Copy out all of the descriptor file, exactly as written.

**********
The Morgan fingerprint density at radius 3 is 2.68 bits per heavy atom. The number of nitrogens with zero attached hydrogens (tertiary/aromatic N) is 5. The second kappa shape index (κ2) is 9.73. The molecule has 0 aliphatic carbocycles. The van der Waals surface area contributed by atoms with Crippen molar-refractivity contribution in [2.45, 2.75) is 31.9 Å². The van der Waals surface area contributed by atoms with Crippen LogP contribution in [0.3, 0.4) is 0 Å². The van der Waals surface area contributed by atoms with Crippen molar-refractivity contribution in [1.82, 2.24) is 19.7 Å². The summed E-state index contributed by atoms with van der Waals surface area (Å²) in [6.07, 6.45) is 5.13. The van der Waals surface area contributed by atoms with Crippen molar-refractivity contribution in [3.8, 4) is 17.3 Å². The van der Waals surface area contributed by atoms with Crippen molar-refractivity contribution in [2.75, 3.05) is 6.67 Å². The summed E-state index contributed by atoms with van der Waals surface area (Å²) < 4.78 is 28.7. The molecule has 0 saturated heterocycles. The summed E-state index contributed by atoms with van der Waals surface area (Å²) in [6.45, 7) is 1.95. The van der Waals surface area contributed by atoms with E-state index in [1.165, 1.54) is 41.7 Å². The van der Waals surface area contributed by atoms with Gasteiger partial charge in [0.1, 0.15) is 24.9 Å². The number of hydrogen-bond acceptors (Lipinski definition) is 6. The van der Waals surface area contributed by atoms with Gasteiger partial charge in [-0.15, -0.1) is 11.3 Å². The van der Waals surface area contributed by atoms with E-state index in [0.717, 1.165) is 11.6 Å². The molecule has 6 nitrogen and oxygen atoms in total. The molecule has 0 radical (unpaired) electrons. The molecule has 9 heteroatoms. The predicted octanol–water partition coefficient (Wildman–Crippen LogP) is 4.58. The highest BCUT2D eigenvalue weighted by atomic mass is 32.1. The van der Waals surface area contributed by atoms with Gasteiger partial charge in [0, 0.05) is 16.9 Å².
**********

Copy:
The Morgan fingerprint density at radius 3 is 2.68 bits per heavy atom. The number of nitrogens with zero attached hydrogens (tertiary/aromatic N) is 5. The second kappa shape index (κ2) is 9.73. The molecule has 0 aliphatic carbocycles. The van der Waals surface area contributed by atoms with Crippen molar-refractivity contribution in [2.45, 2.75) is 31.9 Å². The van der Waals surface area contributed by atoms with Crippen LogP contribution in [0.3, 0.4) is 0 Å². The van der Waals surface area contributed by atoms with Crippen molar-refractivity contribution in [1.82, 2.24) is 19.7 Å². The summed E-state index contributed by atoms with van der Waals surface area (Å²) in [6.07, 6.45) is 5.13. The van der Waals surface area contributed by atoms with Crippen molar-refractivity contribution in [3.8, 4) is 17.3 Å². The van der Waals surface area contributed by atoms with Crippen molar-refractivity contribution in [2.75, 3.05) is 6.67 Å². The summed E-state index contributed by atoms with van der Waals surface area (Å²) < 4.78 is 28.7. The molecule has 0 saturated heterocycles. The summed E-state index contributed by atoms with van der Waals surface area (Å²) in [6.45, 7) is 1.95. The van der Waals surface area contributed by atoms with E-state index in [1.165, 1.54) is 41.7 Å². The van der Waals surface area contributed by atoms with Gasteiger partial charge in [0.1, 0.15) is 24.9 Å². The number of hydrogen-bond acceptors (Lipinski definition) is 6. The van der Waals surface area contributed by atoms with Gasteiger partial charge in [-0.15, -0.1) is 11.3 Å². The van der Waals surface area contributed by atoms with E-state index in [0.717, 1.165) is 11.6 Å². The molecule has 6 nitrogen and oxygen atoms in total. The molecule has 0 radical (unpaired) electrons. The molecule has 9 heteroatoms. The predicted octanol–water partition coefficient (Wildman–Crippen LogP) is 4.58. The highest BCUT2D eigenvalue weighted by atomic mass is 32.1. The van der Waals surface area contributed by atoms with Gasteiger partial charge in [0, 0.05) is 16.9 Å².